By Ali Swee ‘16
In the midst of the whirlwind that is welcome week, students are bombarded with dozens of flyers, free food, and tons of helpful tips. However, as the months pass and the work piles up, students often forget about the many resources that Rhodes offers to help them through their college careers.
The Writing Center, one helpful resource that is sometimes overlooked, began in a small alcove in Palmer Hall, the home of the Department of English. When Barret Library opened in 2005, the Writing Center moved into its own space on the first floor. Rebecca Finlayson, director of college writing and an assistant professor of English, saw this as more than just a physical move and says, “It was an important shift in the culture of writing at Rhodes, symbolizing that writing was no longer under the purview of the English department but was instead an interdisciplinary activity.”
Whether they’re composing a history, English, or business paper, students from all disciplines visit the Writing Center daily. Typically, students schedule one or two 30-minute appointments to meet with a writing fellow—sophomores, juniors, and seniors with strong writing skills who have been hand-picked by professors.
At the Writing Center, Finlayson and the writing fellows work to emphasize “process over product,” and assist this process by giving students a chance to view themselves as writers, rather than generators of papers. “Writing isn’t just about typing and hitting print, but generating original ideas and crafting arguments,” says Finlayson.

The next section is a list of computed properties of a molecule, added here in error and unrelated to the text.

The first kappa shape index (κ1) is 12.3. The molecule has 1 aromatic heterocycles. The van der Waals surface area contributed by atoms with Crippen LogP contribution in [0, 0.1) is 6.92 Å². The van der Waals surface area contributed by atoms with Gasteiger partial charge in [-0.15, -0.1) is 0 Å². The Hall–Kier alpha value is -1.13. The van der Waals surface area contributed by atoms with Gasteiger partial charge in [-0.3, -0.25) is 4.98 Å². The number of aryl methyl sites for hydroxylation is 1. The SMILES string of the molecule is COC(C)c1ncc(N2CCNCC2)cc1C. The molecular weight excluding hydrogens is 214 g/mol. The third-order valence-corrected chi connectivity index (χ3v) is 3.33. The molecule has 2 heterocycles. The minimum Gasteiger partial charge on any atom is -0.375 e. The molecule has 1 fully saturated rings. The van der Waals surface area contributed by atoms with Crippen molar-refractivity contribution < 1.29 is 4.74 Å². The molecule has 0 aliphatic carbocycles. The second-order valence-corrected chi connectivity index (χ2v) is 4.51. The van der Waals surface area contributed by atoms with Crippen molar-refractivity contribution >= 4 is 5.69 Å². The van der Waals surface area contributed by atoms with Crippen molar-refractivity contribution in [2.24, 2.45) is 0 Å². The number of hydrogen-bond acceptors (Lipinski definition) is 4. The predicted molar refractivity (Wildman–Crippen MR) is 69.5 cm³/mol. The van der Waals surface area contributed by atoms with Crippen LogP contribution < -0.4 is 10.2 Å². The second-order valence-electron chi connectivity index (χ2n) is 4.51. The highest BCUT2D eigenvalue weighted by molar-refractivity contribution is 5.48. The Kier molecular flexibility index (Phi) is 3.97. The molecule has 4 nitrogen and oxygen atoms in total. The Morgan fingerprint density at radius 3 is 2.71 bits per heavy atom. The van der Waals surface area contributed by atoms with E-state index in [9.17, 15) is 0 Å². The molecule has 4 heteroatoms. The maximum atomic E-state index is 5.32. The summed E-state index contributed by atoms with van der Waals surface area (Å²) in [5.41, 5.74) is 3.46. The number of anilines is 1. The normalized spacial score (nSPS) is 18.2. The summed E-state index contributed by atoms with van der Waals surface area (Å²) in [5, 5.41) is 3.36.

Senior Nicole Huguley’s experience working in the Writing Center has led her to consider attending graduate school in order to pursue a career in higher education. Describing her position as both challenging and rewarding, Nicole adds that she enjoys “working with strong, motivated students who inspire me to be a better writer.”
According to Nicole, the writing fellows are trained to listen to the needs of students and then provide writing assistance. Students may bring in academic papers, cover letters, application responses, short essays, or creative writing assignments. Fellows commonly help students develop a thesis, improve organization, clarify their purpose, and support their claims with evidence and analysis. After focusing on these larger concerns, they move onto sentence structure, punctuation, word choice, and spelling. Nicole adds that the Writing Center allows students to “take a break from stressing about their papers and work with a fellow student who will help them move forward.”
Last semester, the Writing Center hosted their first National Write-In event. More than 150 students attended, and the basement of Barret was filled with writing fellows, students, faculty, and tutors. Students ferociously typed away, but also enjoyed massages, snacks, and coffee. The Writing Center will sponsor another write-in event this semester on Sunday, May 3.
Next time you’re concerned about your syntax or overwhelmed with writer’s block, head over to Barret 122 to visit the Writing Center. Be sure to check out their website to schedule an appointment, review frequently asked questions about their services, or review their downloadable e-book, A Guide to Effective Paper Writing.